“The virus adapted and it is now a useful hack. The issue is whether (the science behind it) is validated,” he said.

In general, the virus is found best at the back of the nose (the nasopharynx) or the back of the throat (the oropharynx), said Dr Leong.

“The problem with the antigen testing of the nose is that the front of the nose doesn't have the most virus. But yet inserting it all the way to the back of the nose is not recommended for untrained individuals.”

“It is also uncomfortable for most people (to swab the back of the nose) with the swab provided,” he said.

This is why a throat swab with ART kits could work, Dr Leong said.

“In theory, it should be fine, but like all things in medicine, if it is not proven, we cannot endorse it,” he said.


In practice, however, there are also plenty of reasons why test kit manufacturers do not recommend throat swabs.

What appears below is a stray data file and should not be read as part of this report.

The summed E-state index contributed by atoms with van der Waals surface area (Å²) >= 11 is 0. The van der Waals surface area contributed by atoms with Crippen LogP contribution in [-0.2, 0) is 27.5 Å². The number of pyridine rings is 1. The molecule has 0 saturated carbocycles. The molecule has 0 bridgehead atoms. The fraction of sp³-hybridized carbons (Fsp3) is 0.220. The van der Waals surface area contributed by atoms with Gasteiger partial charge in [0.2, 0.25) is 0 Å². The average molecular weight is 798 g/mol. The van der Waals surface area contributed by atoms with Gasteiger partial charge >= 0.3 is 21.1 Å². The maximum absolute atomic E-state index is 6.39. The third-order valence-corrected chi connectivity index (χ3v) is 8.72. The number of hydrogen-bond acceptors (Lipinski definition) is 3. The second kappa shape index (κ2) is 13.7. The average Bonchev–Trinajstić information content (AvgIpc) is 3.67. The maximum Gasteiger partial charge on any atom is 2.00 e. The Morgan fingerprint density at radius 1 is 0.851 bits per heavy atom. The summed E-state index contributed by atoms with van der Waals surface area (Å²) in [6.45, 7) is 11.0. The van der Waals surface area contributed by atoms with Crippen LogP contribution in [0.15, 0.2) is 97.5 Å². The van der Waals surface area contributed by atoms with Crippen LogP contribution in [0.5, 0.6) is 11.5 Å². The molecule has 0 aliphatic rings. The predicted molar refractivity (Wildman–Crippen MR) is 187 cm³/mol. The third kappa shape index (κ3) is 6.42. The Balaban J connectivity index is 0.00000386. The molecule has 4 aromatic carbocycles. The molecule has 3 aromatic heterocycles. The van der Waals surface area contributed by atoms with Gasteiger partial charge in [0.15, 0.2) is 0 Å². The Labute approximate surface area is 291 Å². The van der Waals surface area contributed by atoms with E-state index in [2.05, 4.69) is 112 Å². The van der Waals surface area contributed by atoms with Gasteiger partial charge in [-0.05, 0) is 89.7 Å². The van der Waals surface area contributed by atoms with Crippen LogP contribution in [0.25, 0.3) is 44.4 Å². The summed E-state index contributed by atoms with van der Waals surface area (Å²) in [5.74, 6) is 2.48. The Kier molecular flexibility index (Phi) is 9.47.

Such a hack would be considered as an “off label” use, said Dr Leong. 

For one thing, the risk of a contaminated sample could cause false results, and it is generally easier to contaminate a throat swab after eating or drinking, or even by gagging. 

Some TikTok users demonstrated that it is possible to create false positives with their test kits using acidic compounds, such as lemon juice.

Another compelling reason to avoid throat swabs is that it could be dangerous in a self-testing scenario, especially for people unfamiliar with swabbing. Current swabs provided with test kits are meant only for nasal use.

Acting commissioner for the US Food and Drug Administration (FDA) Janet Woodcock told a Senate committee on Jan 11: “People should not use swabs that are designed as nasal swabs and try to swab their throat… They may stab themselves.”

The FDA does not recommend swabbing the throat when performing a self-test with ART kits.